- Connect with relatives and other important people. Take advantage of the no-school routine to spend more time with grandparents, other relatives, and those close family friends who are especially meaningful to your kids. Your child might want to create a blog for family and friends to keep them informed about the interesting activities you're doing together. Children who leave school may perceive a void at first because their days are not filled with the number of people they saw in school. They will still play with neighborhood friends and see folks in Scouts or other activities, and they will keep up with their closest friends from school. They will make new friends in the homeschooling community.However, there is no substitute for a loving grandparent or special auntie -- and it's possible that your new homeschooling schedule will allow for more visits.Being with people who care about you is an especially good way to cope with transitions, and it helps kids realize the benefits and joy of cultivating high quality relationships rather than just having a high quantity of acquaintances. Of course, if your relatives are not supportive of homeschooling, you may have a different situation and, sadly, find you need to limit time with them so they don't undermine your new efforts. And let's just say that even referring to "deschooling" with them might create more problems that it's worth, so you don't have to share everything!
- Cook and housekeep together. Children in school may have chores, but because they are gone from their homes 8 - 10 hours a day, they may become disconnected from the ways their contributions keep the household going. During deschooling, you may find value in the opportunity to plan meals with your daughter or son, shop for ingredients, cook together, and eat meals the child has contributed to. Learning life skills is grounding for a child. Take the time during deschooling to incorporate your child into the life and work of the home. This shouldn't be just about cleaning bathrooms, but also about your child affecting the environment with her creativity and initiative -- can she help design a reading niche in the living room? Can he pick wildflowers for the table?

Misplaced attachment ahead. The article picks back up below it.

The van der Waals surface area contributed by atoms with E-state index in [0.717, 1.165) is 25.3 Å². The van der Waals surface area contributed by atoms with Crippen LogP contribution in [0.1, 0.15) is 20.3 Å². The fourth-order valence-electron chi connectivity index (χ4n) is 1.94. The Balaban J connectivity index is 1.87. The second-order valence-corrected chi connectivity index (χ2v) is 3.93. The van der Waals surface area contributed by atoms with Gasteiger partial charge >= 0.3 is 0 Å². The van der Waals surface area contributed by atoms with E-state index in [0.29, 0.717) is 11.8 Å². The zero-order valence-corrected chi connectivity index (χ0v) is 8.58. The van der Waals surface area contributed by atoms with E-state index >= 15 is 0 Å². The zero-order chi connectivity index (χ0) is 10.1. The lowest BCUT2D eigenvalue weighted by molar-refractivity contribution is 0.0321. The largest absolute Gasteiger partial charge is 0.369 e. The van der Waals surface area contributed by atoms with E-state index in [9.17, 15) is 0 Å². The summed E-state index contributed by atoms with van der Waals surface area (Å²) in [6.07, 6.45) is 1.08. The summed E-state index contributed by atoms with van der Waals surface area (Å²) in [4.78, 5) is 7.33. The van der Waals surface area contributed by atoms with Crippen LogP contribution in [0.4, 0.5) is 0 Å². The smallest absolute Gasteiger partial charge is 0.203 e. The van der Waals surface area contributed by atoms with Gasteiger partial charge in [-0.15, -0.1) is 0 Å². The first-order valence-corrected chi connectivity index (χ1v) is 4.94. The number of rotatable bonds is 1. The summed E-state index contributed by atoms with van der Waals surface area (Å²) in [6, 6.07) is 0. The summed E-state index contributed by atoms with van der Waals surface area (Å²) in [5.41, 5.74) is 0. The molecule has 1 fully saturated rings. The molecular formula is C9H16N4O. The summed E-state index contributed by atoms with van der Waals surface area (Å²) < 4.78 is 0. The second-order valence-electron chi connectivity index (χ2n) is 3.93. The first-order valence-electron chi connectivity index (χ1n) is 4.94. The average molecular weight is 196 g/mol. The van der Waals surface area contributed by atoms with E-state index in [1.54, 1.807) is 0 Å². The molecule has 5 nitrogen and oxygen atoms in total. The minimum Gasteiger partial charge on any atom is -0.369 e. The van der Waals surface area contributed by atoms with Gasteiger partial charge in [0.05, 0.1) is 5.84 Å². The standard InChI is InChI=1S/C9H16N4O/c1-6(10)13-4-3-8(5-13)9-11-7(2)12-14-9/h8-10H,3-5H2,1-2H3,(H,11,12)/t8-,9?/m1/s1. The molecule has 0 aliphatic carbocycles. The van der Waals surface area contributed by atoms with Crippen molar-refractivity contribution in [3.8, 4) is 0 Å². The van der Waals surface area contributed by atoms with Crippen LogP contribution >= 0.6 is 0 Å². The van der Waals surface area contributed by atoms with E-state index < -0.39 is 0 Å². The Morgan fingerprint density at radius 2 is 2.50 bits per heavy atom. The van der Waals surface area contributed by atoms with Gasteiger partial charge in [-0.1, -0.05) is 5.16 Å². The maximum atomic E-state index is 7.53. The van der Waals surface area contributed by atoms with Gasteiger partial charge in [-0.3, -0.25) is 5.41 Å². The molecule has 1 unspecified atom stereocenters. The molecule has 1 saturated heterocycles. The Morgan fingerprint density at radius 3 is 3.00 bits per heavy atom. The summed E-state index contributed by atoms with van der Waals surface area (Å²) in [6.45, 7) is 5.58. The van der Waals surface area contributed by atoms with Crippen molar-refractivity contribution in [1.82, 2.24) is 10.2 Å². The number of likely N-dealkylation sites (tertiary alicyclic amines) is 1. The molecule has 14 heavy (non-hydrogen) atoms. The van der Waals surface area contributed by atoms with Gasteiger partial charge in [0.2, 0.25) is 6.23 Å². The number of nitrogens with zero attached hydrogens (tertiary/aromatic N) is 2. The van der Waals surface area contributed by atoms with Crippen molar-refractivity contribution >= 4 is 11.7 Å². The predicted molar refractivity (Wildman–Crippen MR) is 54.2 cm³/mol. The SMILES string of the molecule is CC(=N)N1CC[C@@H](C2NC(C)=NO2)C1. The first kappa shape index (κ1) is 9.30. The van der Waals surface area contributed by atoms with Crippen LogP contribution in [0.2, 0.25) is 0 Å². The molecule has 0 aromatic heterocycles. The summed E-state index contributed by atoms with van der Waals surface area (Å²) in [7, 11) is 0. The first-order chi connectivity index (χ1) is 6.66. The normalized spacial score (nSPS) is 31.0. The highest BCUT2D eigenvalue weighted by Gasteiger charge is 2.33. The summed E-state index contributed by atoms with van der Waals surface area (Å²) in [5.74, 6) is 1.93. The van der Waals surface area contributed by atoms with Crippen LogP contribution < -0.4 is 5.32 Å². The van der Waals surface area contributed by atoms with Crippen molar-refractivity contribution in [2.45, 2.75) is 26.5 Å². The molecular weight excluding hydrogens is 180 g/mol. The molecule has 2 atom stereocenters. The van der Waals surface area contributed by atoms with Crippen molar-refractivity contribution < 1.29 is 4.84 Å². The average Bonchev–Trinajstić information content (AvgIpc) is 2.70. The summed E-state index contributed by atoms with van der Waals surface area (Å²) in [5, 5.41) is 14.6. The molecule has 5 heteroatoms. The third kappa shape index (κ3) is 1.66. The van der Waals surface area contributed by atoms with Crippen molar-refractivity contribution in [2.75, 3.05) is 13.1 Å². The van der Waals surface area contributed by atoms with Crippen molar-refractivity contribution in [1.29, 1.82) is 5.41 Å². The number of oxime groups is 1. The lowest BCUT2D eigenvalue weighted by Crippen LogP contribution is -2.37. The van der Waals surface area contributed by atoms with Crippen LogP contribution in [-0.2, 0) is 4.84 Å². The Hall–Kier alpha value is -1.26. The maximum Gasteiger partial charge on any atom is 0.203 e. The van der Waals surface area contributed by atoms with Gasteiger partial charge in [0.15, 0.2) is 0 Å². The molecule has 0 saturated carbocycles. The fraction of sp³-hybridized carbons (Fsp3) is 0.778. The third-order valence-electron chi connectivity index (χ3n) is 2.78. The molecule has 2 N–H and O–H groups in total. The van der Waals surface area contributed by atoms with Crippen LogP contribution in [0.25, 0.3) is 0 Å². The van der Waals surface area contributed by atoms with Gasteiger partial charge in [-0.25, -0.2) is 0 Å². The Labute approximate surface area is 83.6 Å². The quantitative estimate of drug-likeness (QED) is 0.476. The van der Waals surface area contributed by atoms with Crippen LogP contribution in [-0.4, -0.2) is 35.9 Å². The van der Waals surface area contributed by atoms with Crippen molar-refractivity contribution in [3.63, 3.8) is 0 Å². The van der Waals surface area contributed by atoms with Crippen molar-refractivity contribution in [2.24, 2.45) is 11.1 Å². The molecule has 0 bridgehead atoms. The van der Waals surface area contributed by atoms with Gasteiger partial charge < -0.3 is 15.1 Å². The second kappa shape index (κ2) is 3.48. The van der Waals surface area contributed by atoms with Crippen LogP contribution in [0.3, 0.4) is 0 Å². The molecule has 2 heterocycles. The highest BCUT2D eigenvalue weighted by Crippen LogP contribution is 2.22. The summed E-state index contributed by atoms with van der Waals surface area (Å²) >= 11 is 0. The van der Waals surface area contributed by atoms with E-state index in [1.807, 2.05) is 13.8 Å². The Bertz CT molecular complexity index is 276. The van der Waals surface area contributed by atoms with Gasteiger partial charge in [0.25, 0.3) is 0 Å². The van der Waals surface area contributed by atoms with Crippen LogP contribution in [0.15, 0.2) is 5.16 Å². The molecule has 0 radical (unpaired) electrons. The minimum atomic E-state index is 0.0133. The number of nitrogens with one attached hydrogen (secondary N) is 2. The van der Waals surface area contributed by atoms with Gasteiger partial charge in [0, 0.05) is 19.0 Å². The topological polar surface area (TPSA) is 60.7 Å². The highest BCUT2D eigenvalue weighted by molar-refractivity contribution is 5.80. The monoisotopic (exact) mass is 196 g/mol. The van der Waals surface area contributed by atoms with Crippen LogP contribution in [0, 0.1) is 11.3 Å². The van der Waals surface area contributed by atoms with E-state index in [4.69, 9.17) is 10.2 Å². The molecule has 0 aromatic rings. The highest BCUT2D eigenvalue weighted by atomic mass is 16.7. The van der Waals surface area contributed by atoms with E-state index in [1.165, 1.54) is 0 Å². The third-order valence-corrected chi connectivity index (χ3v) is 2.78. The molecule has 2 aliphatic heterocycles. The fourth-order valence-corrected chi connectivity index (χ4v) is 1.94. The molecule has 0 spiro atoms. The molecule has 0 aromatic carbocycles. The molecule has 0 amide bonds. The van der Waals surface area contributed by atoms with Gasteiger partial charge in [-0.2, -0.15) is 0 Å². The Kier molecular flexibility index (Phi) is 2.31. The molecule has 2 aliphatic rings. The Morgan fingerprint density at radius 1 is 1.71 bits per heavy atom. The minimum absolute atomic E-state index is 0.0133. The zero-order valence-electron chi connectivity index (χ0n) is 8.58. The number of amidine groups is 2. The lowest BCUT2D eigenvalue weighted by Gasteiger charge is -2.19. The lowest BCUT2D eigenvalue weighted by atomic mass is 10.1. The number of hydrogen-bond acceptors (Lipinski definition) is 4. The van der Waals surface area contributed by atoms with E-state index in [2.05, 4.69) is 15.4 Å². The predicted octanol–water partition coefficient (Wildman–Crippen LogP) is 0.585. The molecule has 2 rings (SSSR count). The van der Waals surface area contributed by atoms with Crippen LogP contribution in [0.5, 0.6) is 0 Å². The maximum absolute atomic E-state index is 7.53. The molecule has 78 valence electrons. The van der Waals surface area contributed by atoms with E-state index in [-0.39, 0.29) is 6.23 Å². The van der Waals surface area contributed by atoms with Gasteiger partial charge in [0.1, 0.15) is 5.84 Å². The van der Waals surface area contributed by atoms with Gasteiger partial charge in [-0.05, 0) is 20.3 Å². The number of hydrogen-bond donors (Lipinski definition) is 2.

As children adjust to being out of school, parents see patterns emerge about how they learn, what their strengths and weaknesses are, their highest functioning times of day, and what their natural areas of interest are. This helps parents decide how to move forward with homeschooling -- what homeschooling style to choose, what curriculum if any, and what kind of schedule and environment might work best.
A parent can make the most of what she learns during a child's deschooling period if she's also deschooling herself. That's right, parents also need to deschool -- and that's the topic for my next post.